What suburban Milpitas, Calif., lacks in size, it makes up for in wireless access.
Because of a March 22 decision by its City Council, residents of the 14-square-mile patch of Silicon Valley will have two wireless networks to choose from.
Internet provider EarthLink, of Atlanta, Ga., plans to charge $20 a month for access to its network.
Meanwhile, wireless Internet provider MetroFi, of nearby Mountain View, Calif., plans to offer free, ad-supported wireless Internet connectivity.
"We wanted people to have the whole gambit, free or $20 a month," said Milpitas Economic Development Manager Diana Whitecar.
Milpitas serves as the latest example of how Internet service providers and other big technology names are focusing on unwiring smaller towns with Wi-Fi, the popular wireless standard that is now a staple in laptops and other kinds of electronics.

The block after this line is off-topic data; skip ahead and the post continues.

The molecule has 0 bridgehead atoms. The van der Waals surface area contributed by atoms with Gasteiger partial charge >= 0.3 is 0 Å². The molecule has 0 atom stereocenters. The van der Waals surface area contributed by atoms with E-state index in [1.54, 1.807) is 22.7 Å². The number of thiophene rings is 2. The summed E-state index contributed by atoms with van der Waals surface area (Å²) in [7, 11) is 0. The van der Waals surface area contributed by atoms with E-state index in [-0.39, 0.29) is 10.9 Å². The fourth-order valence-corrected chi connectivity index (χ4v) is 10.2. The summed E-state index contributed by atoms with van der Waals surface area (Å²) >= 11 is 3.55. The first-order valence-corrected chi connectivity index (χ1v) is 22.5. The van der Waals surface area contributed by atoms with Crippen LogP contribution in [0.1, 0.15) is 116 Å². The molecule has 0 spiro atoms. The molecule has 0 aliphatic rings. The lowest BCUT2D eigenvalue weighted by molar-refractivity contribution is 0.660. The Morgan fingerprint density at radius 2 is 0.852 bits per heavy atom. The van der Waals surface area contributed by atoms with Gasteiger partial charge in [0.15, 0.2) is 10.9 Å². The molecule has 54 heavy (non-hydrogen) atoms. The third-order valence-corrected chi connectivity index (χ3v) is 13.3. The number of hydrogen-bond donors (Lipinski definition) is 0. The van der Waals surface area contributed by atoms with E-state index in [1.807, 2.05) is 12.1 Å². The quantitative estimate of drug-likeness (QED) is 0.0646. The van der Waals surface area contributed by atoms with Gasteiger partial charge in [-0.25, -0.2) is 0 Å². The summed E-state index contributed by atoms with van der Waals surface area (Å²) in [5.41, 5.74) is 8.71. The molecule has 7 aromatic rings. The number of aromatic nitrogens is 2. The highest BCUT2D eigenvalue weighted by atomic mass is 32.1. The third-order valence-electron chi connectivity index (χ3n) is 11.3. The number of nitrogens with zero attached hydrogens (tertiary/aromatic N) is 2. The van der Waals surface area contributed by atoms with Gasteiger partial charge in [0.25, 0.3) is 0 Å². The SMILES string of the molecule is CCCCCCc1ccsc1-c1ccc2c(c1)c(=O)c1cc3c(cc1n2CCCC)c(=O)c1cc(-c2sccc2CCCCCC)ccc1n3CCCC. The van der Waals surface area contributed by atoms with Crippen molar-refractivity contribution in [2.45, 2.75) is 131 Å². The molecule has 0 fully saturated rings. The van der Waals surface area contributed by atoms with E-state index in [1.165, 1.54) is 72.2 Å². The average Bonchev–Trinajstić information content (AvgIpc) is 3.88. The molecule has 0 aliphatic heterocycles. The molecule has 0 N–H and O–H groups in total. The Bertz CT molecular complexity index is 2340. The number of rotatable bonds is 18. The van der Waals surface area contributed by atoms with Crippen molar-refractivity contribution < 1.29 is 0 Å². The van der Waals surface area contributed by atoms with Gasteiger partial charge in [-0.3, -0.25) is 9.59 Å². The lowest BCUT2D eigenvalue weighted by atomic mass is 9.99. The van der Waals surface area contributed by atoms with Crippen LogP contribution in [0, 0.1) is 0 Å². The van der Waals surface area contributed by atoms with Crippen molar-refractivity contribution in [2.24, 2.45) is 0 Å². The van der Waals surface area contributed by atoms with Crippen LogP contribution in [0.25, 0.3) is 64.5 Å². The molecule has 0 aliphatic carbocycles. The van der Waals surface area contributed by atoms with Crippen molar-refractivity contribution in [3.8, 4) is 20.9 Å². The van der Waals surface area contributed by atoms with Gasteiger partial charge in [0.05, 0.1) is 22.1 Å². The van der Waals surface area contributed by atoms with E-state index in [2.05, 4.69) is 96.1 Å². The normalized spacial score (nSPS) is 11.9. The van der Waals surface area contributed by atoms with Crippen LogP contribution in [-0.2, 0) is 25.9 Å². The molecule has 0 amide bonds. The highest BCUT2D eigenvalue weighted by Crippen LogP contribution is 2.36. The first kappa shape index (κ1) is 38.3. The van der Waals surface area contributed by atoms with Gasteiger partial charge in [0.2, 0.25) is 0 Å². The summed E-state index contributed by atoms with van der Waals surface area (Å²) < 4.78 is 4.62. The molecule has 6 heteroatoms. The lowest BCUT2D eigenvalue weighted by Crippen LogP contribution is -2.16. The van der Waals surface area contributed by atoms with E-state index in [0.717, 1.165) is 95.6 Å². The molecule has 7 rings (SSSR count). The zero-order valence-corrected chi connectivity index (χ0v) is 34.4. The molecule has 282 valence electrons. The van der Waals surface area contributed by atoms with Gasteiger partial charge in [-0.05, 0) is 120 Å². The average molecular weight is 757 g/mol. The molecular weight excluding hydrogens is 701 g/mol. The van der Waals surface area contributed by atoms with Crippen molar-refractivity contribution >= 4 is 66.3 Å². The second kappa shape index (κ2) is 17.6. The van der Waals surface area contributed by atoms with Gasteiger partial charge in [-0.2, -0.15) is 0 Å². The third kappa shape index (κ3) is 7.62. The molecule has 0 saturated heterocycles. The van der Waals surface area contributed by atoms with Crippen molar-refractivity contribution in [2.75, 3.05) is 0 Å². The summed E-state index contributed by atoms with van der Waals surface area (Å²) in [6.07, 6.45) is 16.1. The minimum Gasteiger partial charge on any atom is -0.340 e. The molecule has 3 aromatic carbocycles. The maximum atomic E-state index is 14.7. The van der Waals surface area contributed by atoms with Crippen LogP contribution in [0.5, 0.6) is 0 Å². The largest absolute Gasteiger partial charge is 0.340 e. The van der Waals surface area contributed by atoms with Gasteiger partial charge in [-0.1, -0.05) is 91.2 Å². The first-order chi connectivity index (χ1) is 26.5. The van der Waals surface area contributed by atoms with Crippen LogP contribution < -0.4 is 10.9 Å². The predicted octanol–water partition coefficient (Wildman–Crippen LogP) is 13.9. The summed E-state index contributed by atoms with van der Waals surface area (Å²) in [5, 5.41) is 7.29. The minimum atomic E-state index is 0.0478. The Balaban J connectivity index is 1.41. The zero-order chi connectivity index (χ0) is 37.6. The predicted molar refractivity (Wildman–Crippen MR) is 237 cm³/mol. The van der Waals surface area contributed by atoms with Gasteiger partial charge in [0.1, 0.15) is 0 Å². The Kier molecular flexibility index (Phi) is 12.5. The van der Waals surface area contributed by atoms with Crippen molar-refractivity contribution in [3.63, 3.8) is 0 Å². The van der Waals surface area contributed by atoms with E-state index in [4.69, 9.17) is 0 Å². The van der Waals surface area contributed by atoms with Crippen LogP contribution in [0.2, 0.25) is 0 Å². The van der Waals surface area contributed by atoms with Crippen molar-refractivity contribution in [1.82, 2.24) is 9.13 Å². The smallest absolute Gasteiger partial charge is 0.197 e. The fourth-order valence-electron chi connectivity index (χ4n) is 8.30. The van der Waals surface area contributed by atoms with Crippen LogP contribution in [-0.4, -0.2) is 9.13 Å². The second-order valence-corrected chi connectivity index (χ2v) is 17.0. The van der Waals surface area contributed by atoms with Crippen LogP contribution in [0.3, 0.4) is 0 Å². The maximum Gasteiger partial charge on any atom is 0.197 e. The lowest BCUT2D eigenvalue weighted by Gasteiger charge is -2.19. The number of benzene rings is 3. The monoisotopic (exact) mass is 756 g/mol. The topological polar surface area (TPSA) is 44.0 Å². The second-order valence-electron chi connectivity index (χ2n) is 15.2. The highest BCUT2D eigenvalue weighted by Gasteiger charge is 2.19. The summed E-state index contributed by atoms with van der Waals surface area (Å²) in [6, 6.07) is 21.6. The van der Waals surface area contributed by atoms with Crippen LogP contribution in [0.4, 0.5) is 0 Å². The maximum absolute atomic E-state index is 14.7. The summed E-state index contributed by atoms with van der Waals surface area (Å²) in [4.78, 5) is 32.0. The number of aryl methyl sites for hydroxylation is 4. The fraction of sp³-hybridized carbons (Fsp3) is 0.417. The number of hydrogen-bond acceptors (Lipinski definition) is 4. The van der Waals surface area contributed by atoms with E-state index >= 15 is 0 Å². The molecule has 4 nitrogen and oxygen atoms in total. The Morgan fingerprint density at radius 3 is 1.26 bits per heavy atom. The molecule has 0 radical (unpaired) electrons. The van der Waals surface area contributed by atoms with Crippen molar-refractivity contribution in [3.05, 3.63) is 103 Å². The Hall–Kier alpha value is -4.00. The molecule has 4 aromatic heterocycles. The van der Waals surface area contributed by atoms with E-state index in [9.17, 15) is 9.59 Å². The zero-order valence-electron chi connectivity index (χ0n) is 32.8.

There are scores of small cities found in a recent list of the top unwired cities in America. The list was compiled by computer chip maker Intel.
It seems that in smaller towns and cities, Wi-Fi wannabes are meeting with a more nimble bureaucracy, plus theres no resistance from incumbent broadband providers as found in large cities.
These factors help Wi-Fi providers win over small town USA with what amounts to very aggressive tactics. For example, both EarthLink and MetroFi courted Milpitas with an unsolicited proposal to unwire the town.
Internet search provider Google took the same aggressive approach in neighboring Mountain View, where its now testing wireless Internet service.
Milpitas also serves as good example of the proliferation of wireless networks in small town USA.
Within driving distance of Milpitas is Mountain View, and Googles free Net access, as well as MetroFi-operated networks in nearby Santa Clara, Cupertino and Sunnyvale.